We will never know the true total, but sometimes I wonder how many jobs are lost just because a customer couldn’t envision a project? I think fabricators and designers take their own visualization skills for granted and assume the general public has the same visual library on which to draw. To bridge that gap, we need to provide a complement of visual aids, such a sketches, portfolio photos and product samples, to get our customers on the same page and sell the project.
Photos of past projects are great, but sometimes a customer can get hung up on the differences between the project in the photo and theirs and stall out. For this very reason, I like to take a photo of the customer’s actual project and use that as the jumping off point for my sketch. Also, this way you can render in different fabrics for a truly custom vision.
So for my low-tech rendering technique all you need is the ability to print out an 8-by-10-inch photo and trace paper. When taking the photo that will become the basis of my sketch, I like to shoot in perspective. Basically I get a nice angle, not straight on, because this is easier to draw and it conveys more information, particularly if you are working with a corner. If your project involves patterned fabrics, it is good to have the samples laid out when taking the picture. This gives you a good approximation of the scale of the repeat, and acts as a reference when you are ready to render fabrics.
Next print the photo, and lay clear trace paper or vellum over the top. I outline key elements with pencil to get a framework on which to base my freehand sketch. Once this base drawing is made, pull off the trace and see how it reads. Sometimes you need to add reference points by tracing other elements such as cleats or windows, but don’t clutter the drawing by tracing in unnecessary objects, like a bottle of sunscreen that happens to be on a shelf. When you’re happy with the amount of detail captured, go over the lines with a black pen or marker and erase the pencil.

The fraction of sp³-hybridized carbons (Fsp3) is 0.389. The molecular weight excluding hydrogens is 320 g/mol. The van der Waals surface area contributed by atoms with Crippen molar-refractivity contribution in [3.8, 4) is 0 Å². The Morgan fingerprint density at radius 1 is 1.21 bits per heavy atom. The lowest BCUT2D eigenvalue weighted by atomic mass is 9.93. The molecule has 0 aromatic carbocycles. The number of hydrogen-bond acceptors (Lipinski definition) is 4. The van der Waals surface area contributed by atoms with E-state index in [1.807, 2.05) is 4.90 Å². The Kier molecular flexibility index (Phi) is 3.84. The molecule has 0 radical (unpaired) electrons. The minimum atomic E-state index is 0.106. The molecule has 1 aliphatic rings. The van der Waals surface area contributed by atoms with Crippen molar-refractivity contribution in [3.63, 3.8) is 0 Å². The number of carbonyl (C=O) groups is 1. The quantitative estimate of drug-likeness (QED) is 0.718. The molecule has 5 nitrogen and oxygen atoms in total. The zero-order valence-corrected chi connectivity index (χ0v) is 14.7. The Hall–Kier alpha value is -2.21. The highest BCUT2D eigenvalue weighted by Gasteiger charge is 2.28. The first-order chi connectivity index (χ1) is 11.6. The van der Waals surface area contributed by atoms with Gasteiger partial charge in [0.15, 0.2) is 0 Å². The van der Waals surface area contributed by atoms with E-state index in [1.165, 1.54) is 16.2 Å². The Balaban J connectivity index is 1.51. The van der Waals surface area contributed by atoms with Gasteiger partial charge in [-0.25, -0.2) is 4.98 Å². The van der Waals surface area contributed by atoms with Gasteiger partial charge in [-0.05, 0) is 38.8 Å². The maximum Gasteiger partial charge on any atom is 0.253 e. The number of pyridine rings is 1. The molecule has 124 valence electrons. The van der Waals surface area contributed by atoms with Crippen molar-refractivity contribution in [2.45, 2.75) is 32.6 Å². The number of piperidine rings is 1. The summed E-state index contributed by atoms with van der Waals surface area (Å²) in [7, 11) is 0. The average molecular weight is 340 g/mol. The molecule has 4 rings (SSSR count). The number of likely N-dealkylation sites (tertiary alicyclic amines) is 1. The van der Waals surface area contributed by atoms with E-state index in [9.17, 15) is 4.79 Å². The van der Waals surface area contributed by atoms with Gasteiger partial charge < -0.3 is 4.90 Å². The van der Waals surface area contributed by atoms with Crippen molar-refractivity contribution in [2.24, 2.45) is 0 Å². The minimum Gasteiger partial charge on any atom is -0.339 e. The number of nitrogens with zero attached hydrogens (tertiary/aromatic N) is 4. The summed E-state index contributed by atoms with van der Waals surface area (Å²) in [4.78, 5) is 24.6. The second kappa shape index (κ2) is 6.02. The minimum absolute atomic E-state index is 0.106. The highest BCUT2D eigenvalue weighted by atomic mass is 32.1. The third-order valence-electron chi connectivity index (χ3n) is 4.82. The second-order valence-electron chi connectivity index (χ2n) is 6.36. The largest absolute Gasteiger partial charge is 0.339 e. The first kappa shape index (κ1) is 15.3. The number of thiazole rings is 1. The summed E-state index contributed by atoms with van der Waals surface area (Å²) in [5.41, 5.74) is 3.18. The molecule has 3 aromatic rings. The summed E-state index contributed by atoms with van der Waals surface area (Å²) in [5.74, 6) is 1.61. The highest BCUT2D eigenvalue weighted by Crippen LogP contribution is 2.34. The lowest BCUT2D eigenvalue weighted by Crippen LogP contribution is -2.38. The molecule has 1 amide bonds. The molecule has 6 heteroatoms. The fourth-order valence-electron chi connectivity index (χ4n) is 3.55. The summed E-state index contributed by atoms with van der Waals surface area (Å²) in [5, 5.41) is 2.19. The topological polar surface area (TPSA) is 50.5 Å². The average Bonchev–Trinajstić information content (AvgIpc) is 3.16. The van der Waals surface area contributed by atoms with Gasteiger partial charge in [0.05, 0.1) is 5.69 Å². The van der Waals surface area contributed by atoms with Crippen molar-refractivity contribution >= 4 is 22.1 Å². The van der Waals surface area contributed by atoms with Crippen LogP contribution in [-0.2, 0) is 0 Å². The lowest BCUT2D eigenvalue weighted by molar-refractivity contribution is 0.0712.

Now that you have perfected the base drawing, make sure you scan it or at least make a paper copy. This way you have a consistent background if you are going to present your customer with a few different options for either the fabric or the cushion design. It’s also nice to have a copy of the base work if you happen to make a mistake while working freehand.
When drawing in your cushions and rendering the fabric, don’t get overly concerned with minutia. This is just a representation of design decisions so there is a way for you to communicate your intent to your customer. You want to be able to answer questions like “Which way will we run the stripe?” or “Does the bolster turn the corner?” Your portfolio photos and samples will complement the sketch to convey your level of craftsmanship and the material properties.
I also find that the sketch is a good exercise for the fabricator because it forces you to think about design and fabrication concerns at an early stage in the process. Also, when you present a concept drawing to a customer, you have a document of the planned design and eliminates any costly misunderstandings that might normally surface only after fabrication. But most of all, drawing is just another skill that gets better the more you practice, and as visual thinkers it’s a great medium in which fabricators can communicate with their customers.
Rebecca and Trevor Kennedy own Kennedy Custom Upholstery in Ocean City, N.J.